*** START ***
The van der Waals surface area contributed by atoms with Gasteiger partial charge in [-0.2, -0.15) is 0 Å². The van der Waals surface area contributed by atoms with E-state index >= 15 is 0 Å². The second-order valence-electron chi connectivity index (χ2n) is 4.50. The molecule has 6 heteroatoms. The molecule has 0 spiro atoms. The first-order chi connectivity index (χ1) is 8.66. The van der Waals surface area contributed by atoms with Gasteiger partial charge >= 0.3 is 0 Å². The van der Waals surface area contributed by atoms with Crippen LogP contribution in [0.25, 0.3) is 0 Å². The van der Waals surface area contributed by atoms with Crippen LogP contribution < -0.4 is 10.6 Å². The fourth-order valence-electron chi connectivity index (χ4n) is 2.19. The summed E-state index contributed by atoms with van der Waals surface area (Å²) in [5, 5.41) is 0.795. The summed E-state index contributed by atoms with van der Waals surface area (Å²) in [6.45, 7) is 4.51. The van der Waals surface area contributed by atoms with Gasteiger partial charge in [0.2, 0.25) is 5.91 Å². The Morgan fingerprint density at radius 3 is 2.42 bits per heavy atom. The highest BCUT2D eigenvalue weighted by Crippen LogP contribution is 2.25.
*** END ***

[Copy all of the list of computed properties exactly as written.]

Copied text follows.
The van der Waals surface area contributed by atoms with Gasteiger partial charge in [-0.2, -0.15) is 0 Å². The van der Waals surface area contributed by atoms with E-state index >= 15 is 0 Å². The second-order valence-electron chi connectivity index (χ2n) is 4.50. The molecule has 6 heteroatoms. The molecule has 0 spiro atoms. The first-order chi connectivity index (χ1) is 8.66. The van der Waals surface area contributed by atoms with Gasteiger partial charge >= 0.3 is 0 Å². The van der Waals surface area contributed by atoms with Crippen LogP contribution in [0.25, 0.3) is 0 Å². The van der Waals surface area contributed by atoms with Crippen LogP contribution < -0.4 is 10.6 Å². The fourth-order valence-electron chi connectivity index (χ4n) is 2.19. The summed E-state index contributed by atoms with van der Waals surface area (Å²) in [5, 5.41) is 0.795. The summed E-state index contributed by atoms with van der Waals surface area (Å²) in [6.45, 7) is 4.51. The van der Waals surface area contributed by atoms with Gasteiger partial charge in [0.2, 0.25) is 5.91 Å². The Morgan fingerprint density at radius 3 is 2.42 bits per heavy atom. The highest BCUT2D eigenvalue weighted by Crippen LogP contribution is 2.25.